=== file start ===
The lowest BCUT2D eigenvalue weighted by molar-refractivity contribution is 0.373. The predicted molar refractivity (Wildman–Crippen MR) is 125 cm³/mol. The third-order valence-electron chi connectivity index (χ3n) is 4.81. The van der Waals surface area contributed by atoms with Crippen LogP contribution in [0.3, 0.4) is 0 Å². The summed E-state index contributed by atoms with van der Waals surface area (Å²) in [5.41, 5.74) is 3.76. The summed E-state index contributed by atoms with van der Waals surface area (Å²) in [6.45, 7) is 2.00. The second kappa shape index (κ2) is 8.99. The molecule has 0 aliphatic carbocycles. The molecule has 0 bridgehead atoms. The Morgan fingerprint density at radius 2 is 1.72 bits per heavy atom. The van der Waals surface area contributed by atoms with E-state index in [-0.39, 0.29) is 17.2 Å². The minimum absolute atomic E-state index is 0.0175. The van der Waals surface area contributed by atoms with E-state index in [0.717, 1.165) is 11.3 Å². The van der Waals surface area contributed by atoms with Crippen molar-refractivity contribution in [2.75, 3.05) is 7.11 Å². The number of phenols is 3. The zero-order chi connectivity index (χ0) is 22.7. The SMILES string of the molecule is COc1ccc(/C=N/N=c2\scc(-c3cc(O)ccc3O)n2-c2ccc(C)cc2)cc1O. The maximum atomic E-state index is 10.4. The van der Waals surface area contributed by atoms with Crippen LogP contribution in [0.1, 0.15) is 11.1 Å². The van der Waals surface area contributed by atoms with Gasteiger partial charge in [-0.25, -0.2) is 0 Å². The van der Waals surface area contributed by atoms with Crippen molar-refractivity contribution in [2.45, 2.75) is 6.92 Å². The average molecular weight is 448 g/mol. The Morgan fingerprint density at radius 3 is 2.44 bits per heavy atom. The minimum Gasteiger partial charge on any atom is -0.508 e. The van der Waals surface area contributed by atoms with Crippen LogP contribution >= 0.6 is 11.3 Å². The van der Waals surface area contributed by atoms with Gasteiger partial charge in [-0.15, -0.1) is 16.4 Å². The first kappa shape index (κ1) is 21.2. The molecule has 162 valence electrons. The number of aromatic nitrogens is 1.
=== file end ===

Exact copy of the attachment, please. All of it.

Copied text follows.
The lowest BCUT2D eigenvalue weighted by molar-refractivity contribution is 0.373. The predicted molar refractivity (Wildman–Crippen MR) is 125 cm³/mol. The third-order valence-electron chi connectivity index (χ3n) is 4.81. The van der Waals surface area contributed by atoms with Crippen LogP contribution in [0.3, 0.4) is 0 Å². The summed E-state index contributed by atoms with van der Waals surface area (Å²) in [5.41, 5.74) is 3.76. The summed E-state index contributed by atoms with van der Waals surface area (Å²) in [6.45, 7) is 2.00. The second kappa shape index (κ2) is 8.99. The molecule has 0 aliphatic carbocycles. The molecule has 0 bridgehead atoms. The Morgan fingerprint density at radius 2 is 1.72 bits per heavy atom. The van der Waals surface area contributed by atoms with E-state index in [-0.39, 0.29) is 17.2 Å². The minimum absolute atomic E-state index is 0.0175. The van der Waals surface area contributed by atoms with E-state index in [0.717, 1.165) is 11.3 Å². The van der Waals surface area contributed by atoms with Crippen molar-refractivity contribution in [2.75, 3.05) is 7.11 Å². The number of phenols is 3. The zero-order chi connectivity index (χ0) is 22.7. The SMILES string of the molecule is COc1ccc(/C=N/N=c2\scc(-c3cc(O)ccc3O)n2-c2ccc(C)cc2)cc1O. The maximum atomic E-state index is 10.4. The van der Waals surface area contributed by atoms with Crippen LogP contribution in [0.1, 0.15) is 11.1 Å². The van der Waals surface area contributed by atoms with Gasteiger partial charge in [-0.25, -0.2) is 0 Å². The van der Waals surface area contributed by atoms with Crippen molar-refractivity contribution in [2.45, 2.75) is 6.92 Å². The average molecular weight is 448 g/mol. The Morgan fingerprint density at radius 3 is 2.44 bits per heavy atom. The minimum Gasteiger partial charge on any atom is -0.508 e. The van der Waals surface area contributed by atoms with Crippen LogP contribution >= 0.6 is 11.3 Å². The van der Waals surface area contributed by atoms with Gasteiger partial charge in [-0.15, -0.1) is 16.4 Å². The first kappa shape index (κ1) is 21.2. The molecule has 162 valence electrons. The number of aromatic nitrogens is 1.